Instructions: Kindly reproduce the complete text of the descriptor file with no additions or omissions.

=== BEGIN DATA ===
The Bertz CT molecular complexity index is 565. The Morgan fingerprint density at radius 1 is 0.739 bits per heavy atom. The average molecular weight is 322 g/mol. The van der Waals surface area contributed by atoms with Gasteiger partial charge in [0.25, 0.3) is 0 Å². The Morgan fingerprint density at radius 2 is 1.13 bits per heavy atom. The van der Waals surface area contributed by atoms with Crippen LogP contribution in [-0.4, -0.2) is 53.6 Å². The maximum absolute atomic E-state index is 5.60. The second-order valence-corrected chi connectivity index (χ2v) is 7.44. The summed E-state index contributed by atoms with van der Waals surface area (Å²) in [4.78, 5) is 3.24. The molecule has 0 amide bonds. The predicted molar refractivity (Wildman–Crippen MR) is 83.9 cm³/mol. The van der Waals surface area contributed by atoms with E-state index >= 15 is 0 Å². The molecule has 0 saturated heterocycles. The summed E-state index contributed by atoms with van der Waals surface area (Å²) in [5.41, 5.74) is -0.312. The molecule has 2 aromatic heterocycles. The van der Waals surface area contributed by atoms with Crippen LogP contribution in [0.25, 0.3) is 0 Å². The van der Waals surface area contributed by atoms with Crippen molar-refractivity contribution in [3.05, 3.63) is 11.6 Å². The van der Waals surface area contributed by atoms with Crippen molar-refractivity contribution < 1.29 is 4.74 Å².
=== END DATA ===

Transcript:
The Bertz CT molecular complexity index is 565. The Morgan fingerprint density at radius 1 is 0.739 bits per heavy atom. The average molecular weight is 322 g/mol. The van der Waals surface area contributed by atoms with Gasteiger partial charge in [0.25, 0.3) is 0 Å². The Morgan fingerprint density at radius 2 is 1.13 bits per heavy atom. The van der Waals surface area contributed by atoms with Crippen LogP contribution in [-0.4, -0.2) is 53.6 Å². The maximum absolute atomic E-state index is 5.60. The second-order valence-corrected chi connectivity index (χ2v) is 7.44. The summed E-state index contributed by atoms with van der Waals surface area (Å²) in [4.78, 5) is 3.24. The molecule has 0 amide bonds. The predicted molar refractivity (Wildman–Crippen MR) is 83.9 cm³/mol. The van der Waals surface area contributed by atoms with E-state index >= 15 is 0 Å². The molecule has 0 saturated heterocycles. The summed E-state index contributed by atoms with van der Waals surface area (Å²) in [5.41, 5.74) is -0.312. The molecule has 2 aromatic heterocycles. The van der Waals surface area contributed by atoms with Crippen LogP contribution in [0.25, 0.3) is 0 Å². The van der Waals surface area contributed by atoms with Crippen molar-refractivity contribution in [3.05, 3.63) is 11.6 Å². The van der Waals surface area contributed by atoms with Crippen molar-refractivity contribution < 1.29 is 4.74 Å².